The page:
Whereas Boise State will be attending Mountain West Media days this year (beginning tomorrow in Las Vegas), it’ll be at the Big East version of the event a year from now. And the Broncos, like everyone else, wonder who the Big East commissioner will be. Louisville basketball coach Rick Pitino has a suggestion. “It needs to be someone who, when he walks into the room, the presidents and ADs snap to attention,” Pitino told Sporting News this week. He thinks ESPN analyst Jay Bilas fits that description. Bilas has a law degree from Duke and is a practicing attorney—and he does have charisma. But, while flattered, Bilas dismissed the idea Saturday.
The Boise Hawks are reeling. No two ways about it. The Hawks lost their fifth straight game yesterday, absorbing an 8-1 pounding at the hands of the Eugene Emeralds. It’s Boise’s longest losing streak since this time one year ago, when the Hawks dropped six straight in mid-July. They’ve now lost more than twice as many games as they’ve won, sitting at 12-25 as they wrap up their five-game series in Eugene tonight. The only consolation: the Spokane Indians are also a woeful 12-25.
With a number of September call-ups possible, maybe the count will hit 100 this year after all. Yesterday Jeff Beliveau became the 96th former Boise Hawk to make the majors, throwing two scoreless innings for the Cubs in a 7-0 loss at St. Louis. Beliveau, a 25-year-old lefthander, played for the Hawks in 2008 and recorded a 2-1 record and a 2.60 ERA in 13 appearances, seven of them starts.
Nothing new in trade talks involving Cubs ace Ryan Dempster, who has the best ERA of any starter in the National League. Which means nothing new in rumors that a deal for Dempster could include Borah High grad Stephen Fife. The Chicago Tribune and MLB.com were among those bringing up Fife’s name in association with Dempster, whom the Dodgers covet as they battle the Giants for National League West superiority. Fife, of course, made his major league debut last Tuesday, allowing just one run in six innings against the Phillies. The one-time Little League World Series participant returned to the mound last night for Triple-A Albuquerque and was magnificent. Fife went seven innings, allowing one run on four hits with 12 strikeouts and no bases on balls in a 9-5 win over the Iowa Cubs.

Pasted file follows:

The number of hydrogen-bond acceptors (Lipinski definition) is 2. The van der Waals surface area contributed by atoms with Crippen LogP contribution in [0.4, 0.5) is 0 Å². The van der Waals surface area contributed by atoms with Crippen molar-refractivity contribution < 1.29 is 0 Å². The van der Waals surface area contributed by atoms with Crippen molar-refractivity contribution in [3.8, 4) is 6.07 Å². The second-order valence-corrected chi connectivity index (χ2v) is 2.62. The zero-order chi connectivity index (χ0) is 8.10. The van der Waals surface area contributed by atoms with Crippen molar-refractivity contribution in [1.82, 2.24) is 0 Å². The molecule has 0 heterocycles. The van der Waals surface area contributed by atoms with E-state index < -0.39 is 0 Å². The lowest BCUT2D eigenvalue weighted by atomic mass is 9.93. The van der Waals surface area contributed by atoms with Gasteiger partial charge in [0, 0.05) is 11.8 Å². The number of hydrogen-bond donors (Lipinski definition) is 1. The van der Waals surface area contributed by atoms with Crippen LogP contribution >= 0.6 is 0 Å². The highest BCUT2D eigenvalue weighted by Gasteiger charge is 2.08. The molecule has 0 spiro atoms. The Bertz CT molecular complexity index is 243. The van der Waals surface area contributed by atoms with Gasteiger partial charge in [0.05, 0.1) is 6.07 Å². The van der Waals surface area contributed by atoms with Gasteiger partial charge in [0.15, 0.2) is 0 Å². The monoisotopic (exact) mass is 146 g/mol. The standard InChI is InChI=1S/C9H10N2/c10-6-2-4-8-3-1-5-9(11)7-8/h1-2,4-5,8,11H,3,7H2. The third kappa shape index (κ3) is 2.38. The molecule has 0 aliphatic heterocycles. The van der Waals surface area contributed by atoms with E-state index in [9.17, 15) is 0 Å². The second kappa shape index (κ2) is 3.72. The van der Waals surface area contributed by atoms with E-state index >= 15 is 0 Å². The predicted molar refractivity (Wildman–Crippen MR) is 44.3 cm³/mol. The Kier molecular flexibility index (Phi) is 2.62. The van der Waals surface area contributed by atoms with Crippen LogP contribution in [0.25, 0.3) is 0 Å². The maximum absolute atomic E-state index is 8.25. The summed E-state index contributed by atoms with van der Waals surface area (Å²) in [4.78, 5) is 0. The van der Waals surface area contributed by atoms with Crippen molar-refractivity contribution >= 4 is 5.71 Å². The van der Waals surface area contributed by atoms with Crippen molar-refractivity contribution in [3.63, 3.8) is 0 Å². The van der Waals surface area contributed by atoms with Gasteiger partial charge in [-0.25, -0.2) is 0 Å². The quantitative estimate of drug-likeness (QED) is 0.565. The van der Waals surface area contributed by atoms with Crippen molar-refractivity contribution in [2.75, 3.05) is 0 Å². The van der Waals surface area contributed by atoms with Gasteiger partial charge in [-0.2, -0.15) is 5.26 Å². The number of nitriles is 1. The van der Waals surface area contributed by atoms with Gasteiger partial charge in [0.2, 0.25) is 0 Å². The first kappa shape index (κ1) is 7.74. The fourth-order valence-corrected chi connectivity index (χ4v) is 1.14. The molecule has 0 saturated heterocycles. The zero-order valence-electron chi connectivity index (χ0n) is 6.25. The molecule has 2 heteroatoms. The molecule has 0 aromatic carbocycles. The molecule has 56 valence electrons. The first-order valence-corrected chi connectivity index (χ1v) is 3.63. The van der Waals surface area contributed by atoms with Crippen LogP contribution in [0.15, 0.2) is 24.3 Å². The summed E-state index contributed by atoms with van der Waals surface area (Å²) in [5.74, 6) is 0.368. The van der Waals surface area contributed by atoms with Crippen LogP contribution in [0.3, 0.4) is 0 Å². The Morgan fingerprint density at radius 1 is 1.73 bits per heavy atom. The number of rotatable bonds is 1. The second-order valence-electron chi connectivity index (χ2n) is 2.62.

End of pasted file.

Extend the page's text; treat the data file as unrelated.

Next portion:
Kristin Armstrong did not win the Cascade Cycling Classic over the weekend. But that doesn’t mean the Olympic gold medalist from Boise couldn’t have. Armstrong had the overall lead in the race by more than 2½ minutes, but she not to start the criterium in Bend Saturday and decided to head home for some brief down time before going to London later this week. According to Exergy-TWENTY 12 team director Simon Cope, Armstrong didn’t want to risk reinjuring her collarbone in the criterium, the event where where crashes are most likely to happen. The Cascade Classic was her first competitive race since breaking her clavicle in the prologue of the Exergy Tour in Boise in late May.
This Day In Sports…July 23, 1969:
On baseball’s 100th anniversary, the All-Star Game is in the nation’s capital—and the National League brings the fireworks. The Giants’ Willie McCovey, in the midst of an MVP season, launched two home runs and Reds catcher Johnny Bench added another as the Nationals pummeled seven American League pitchers, 9-3. It was the seventh straight All-Star win for the National League.
(Tom Scott hosts the Scott Slant segment Sunday nights at 10:30PM on KTVB’s Sunday Sports Extra and anchors five sports segments each weekday on 93.1 The Ticket. He also served as color commentator on KTVB’s telecasts of Boise State football for 14 seasons.)